|[November 09, 2012]
NRF Tells Judge Proposed Swipe Fee Settlement 'Benefits No One'
WASHINGTON --(Business Wire)--
Lawyers representing the National Retail Federation and many of the
nation's most prominent retail companies are set to appear in court
today to ask a federal judge to reject a proposed class-action
settlement of an antitrust lawsuit over the $30 billion a year in credit
card swipe fees charged by Visa and MasterCard (News - Alert).
"This proposal benefits no one but lawyers and credit card companies,
and should not be forced on the retail industry or retailers'
customers," NRF Senior Vice President and General Counsel Mallory Duncan
said. "It's a morass of legal flaws, and rather than bringing about
reform it would only entrench the anticompetitive behavior of the card
companies while putting them beyond the reach of the law. It should be
rejected on its face."
A hearing on a motion for preliminary approval of the proposed
settlement is scheduled for 11:30 a.m. before U.S. District Court Judge
John Gleeson in Brooklyn, N.Y. Gleeson will hear arguments on a brief
filed last week by NRF, 17 retail and restaurant companies and two other
trade associations. NRF is not a party to the lawsuit, but its members
and the companies named in the brief would be affected if the case is
approved as a class action. Arguments will also be heard on briefs filed
by other opponents, including retailers and associations who were
parties to the suit but who have rejected the proposal.
NRF argued in its brief that the settlement cannot legally be certified
as a class action because it attempts to forc a one-size-fits-all
solution onto a wildly diverse group of merchants. NRF also argued that
a provision barring all retailers - including those who opt out of the
settlement and even those who do not yet exist - from filing future
lawsuits over swipe fees is impermissibly broad under federal law. In
addition, the proposal allows retailers to reject payments offered as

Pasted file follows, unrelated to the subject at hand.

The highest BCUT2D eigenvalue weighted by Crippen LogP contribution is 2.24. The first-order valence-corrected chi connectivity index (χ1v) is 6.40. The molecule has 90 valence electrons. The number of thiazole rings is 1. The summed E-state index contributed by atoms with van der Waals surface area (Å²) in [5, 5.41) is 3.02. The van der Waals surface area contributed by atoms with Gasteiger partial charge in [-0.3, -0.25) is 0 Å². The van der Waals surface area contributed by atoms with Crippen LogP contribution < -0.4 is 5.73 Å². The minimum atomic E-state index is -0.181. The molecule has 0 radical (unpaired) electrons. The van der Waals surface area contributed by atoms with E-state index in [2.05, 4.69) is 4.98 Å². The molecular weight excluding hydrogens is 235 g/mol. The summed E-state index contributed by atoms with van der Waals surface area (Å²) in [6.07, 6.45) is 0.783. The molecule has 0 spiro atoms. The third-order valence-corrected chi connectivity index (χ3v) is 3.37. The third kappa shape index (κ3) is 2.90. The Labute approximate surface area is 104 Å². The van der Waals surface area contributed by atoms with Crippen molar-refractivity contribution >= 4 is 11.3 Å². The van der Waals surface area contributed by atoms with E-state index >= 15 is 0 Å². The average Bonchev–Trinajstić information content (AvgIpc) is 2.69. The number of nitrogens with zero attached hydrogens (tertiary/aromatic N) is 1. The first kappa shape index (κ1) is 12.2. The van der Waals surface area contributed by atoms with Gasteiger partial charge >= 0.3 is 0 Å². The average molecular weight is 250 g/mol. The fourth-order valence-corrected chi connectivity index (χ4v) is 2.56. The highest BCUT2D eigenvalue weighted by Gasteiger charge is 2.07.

compensation for past price-fixing but gives no mechanism to opt out of
flawed injunctive relief that would allow card companies to continuing
price fixing and fee increases in the future.
NRF opposes the settlement because it fails to reform the cartel-like
system where Visa and MasterCard set a rigid schedule of swipe fees that
all banks follow. It does nothing to disclose the hidden fees or
otherwise create transparency that would encourage competition that
would lead to lower fees. Merchant bargaining groups could be
recognized, but that is no change from current law. And while some
merchants would theoretically be given the right to surcharge as a
bargaining chip to hold down fees, the provision is subject to a wide
variety of card company restrictions, would be illegal in 10 states, and
ignores the goal of merchants to reduce prices paid by their customers.
As the world's largest retail trade association and the voice of retail
worldwide, NRF represents retailers of all types and sizes, including
chain restaurants and industry partners, from the United States and more
than 45 countries abroad. Retailers operate more than 3.6 million U.S.
establishments that support one in four U.S. jobs - 42 million working
Americans. Contributing $2.5 trillion to annual GDP, retail is a daily
barometer for the nation's economy. NRF's Retail
Means Jobs campaign emphasizes the economic importance of retail and
encourages policymakers to support a Jobs,
Innovation and Consumer Value Agenda aimed at boosting economic
growth and job creation. www.nrf.com
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